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Time preferences and their life outcome correlates: Evidence from a representative survey

  • Dániel Horn ,

    Contributed equally to this work with: Dániel Horn, Hubert János Kiss

    Roles Conceptualization, Data curation, Formal analysis, Investigation, Methodology, Writing – original draft, Writing – review & editing

    Affiliations Center for Economic and Regional Studies, Institute of Economics (KRTK KTI), Budapest, Hungary, Corvinus University of Budapest, Budapest, Hungary

  • Hubert János Kiss

    Contributed equally to this work with: Dániel Horn, Hubert János Kiss

    Roles Conceptualization, Data curation, Formal analysis, Investigation, Methodology, Writing – original draft, Writing – review & editing

    Affiliations Center for Economic and Regional Studies, Institute of Economics (KRTK KTI), Budapest, Hungary, Corvinus University of Budapest, Budapest, Hungary


We collect data on time preferences of a representative sample of the Hungarian adult population in a non-incentivized way and investigate how patience and present bias associate with important life outcomes in five domains: i) educational attainment, ii) unemployment, iii) income and wealth, iv) financial decisions and difficulties, and v) health. Based on the literature, we formulate the broad hypotheses that patience relates positively, while present bias associates negatively with positive outcomes in the domains under study. With the exception of unemployment, we document a consistent and often significant positive relationship between patience and the corresponding domain, with the strongest associations in educational attainment, wealth and financial decisions. We find that present bias associates significantly with saving decisions and financial difficulties.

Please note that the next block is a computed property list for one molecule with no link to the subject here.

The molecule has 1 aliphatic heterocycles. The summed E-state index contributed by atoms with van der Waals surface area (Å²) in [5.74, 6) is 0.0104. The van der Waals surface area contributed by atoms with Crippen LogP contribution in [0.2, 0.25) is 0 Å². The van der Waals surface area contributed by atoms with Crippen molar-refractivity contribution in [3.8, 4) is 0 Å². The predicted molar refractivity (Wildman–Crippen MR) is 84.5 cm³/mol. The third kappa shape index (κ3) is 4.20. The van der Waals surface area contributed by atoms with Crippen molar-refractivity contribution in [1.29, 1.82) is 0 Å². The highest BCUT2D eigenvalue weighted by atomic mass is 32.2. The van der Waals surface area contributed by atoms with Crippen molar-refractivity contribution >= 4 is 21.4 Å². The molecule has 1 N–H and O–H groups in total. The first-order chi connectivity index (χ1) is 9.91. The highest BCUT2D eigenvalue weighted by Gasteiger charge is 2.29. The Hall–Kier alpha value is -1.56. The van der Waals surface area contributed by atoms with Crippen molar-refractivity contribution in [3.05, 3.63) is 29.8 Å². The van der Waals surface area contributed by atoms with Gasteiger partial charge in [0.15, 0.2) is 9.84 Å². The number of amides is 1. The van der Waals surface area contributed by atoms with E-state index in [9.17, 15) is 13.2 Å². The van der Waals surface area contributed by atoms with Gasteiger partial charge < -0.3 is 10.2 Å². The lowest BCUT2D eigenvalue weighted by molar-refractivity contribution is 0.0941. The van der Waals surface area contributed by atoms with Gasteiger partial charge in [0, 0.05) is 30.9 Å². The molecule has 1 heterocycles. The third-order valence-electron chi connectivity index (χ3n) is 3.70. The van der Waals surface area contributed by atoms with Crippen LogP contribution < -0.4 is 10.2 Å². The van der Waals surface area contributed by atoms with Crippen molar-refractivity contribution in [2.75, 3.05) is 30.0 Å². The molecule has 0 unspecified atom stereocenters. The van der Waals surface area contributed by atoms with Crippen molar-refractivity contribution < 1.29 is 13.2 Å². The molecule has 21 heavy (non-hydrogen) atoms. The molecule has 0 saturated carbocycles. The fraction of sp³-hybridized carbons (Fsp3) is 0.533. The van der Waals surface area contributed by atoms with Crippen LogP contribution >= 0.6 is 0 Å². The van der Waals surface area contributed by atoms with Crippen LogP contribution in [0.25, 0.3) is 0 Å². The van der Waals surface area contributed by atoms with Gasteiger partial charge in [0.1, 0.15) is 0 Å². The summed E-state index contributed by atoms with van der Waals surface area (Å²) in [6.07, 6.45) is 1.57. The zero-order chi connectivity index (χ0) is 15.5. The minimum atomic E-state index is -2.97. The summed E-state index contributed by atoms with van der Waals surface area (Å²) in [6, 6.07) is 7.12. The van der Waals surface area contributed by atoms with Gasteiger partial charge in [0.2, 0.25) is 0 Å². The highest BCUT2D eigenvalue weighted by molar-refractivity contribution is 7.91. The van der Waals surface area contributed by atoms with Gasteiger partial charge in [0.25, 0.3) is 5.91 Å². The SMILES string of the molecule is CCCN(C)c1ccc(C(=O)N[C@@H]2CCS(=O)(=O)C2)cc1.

Economic analysis is based on the tenet that individuals maximize utility functions that are representations of preferences, given some constraints. One of the most basic preferences that appear in almost all introductory books on Economics are time preferences. There are two relevant aspects of time preferences that we study in this paper. On the one hand, patience reveals how an individual values the future relative to the present, hence it plays an essential role in intertemporal decision-making. Importantly, patient individuals have low discount rates, so they appreciate future benefits more than their more impatient peers. Thus, as the cost of effort generally materializes in the present, more patient individuals are expected to invest more today in things that bear fruit tomorrow. As a consequence, more patient individuals may tend

  • to invest more in their human capital by studying more;
  • to choose long-term financial investments (e.g. retirement savings);
  • to lead a healthier life.

Note that these accumulation decisions affect the physical / human capital and factor productivity in the society that in turn are direct factors determining the income of the country. There is an important literature [14] that studies how different determinants, such as patience, affect macroeconomic growth.